The Consumer Financial Protection Bureau is releasing Thursday much anticipated new mortgage rules, which will restrict the kind of subprime lending practices that caused both the financial and housing sectors to crash five years ago.
The new rules come at a time when regulators and banks are trying to find a middle ground between overly lax and overly tight lending standards.
About a decade ago, mortgage lenders started broadening their base of customers by offering an array of exotic loan products with esoteric names: subprime, Alt-A, or low-doc loans that required little to no documentation of income. Teaser rates and option ARMs that offered low initial monthly payments that later ballooned.
Those loans got millions of borrowers into loans they ultimately couldn't afford, and it resulted in one of the worst crashes in modern history.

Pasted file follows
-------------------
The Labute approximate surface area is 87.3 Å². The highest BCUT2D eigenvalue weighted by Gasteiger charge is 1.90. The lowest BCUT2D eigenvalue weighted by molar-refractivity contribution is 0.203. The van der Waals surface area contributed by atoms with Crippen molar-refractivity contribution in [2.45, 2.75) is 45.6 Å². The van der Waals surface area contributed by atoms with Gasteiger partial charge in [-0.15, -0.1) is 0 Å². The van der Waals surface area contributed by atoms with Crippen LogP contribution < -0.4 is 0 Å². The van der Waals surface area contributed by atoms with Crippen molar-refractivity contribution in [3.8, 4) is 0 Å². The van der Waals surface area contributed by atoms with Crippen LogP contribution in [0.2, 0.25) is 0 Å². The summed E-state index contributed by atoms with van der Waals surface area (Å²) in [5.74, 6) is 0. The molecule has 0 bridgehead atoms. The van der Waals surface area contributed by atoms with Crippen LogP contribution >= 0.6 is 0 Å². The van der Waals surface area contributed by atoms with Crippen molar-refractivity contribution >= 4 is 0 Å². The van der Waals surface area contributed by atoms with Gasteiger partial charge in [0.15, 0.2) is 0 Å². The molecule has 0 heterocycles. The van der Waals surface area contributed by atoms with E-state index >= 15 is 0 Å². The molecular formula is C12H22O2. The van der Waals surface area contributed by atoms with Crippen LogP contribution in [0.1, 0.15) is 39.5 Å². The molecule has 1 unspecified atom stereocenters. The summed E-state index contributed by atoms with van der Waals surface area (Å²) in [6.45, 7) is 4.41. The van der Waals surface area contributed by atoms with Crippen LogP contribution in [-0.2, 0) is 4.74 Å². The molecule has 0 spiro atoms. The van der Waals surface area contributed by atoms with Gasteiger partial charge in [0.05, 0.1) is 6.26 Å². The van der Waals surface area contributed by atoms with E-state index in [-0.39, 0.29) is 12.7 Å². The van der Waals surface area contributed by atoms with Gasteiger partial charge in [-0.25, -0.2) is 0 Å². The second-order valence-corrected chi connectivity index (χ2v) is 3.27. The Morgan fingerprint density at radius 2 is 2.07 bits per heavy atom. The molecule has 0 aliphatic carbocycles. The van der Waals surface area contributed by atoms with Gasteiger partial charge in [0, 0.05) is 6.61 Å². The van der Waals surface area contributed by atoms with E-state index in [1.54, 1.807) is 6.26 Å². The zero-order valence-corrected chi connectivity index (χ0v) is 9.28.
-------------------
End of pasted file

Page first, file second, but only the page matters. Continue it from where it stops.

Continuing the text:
Now this sounds great in concept, but since it has been government policy to force banks to make home loans to as many people as possible, want to beat that they will soon be suing those same banks for failing to give out those very same risky loans that they are legally prevented from making?
OK, that isn't really a fair bet, since the government is already doing that.
Wells Fargo has agreed to pay $175 million to settle allegations that it discriminated against minority borrowers, the Department of Justice announced Thursday.
The DOJ accused Wells Fargo, the nation's largest residential home mortgage originator, of pushing African-American and Hispanic borrowers into more costly subprime loans or charging them higher fees than comparable white borrowers. More than 30,000 minority borrowers between 2004 and 2009 were affected, the Justice Department said.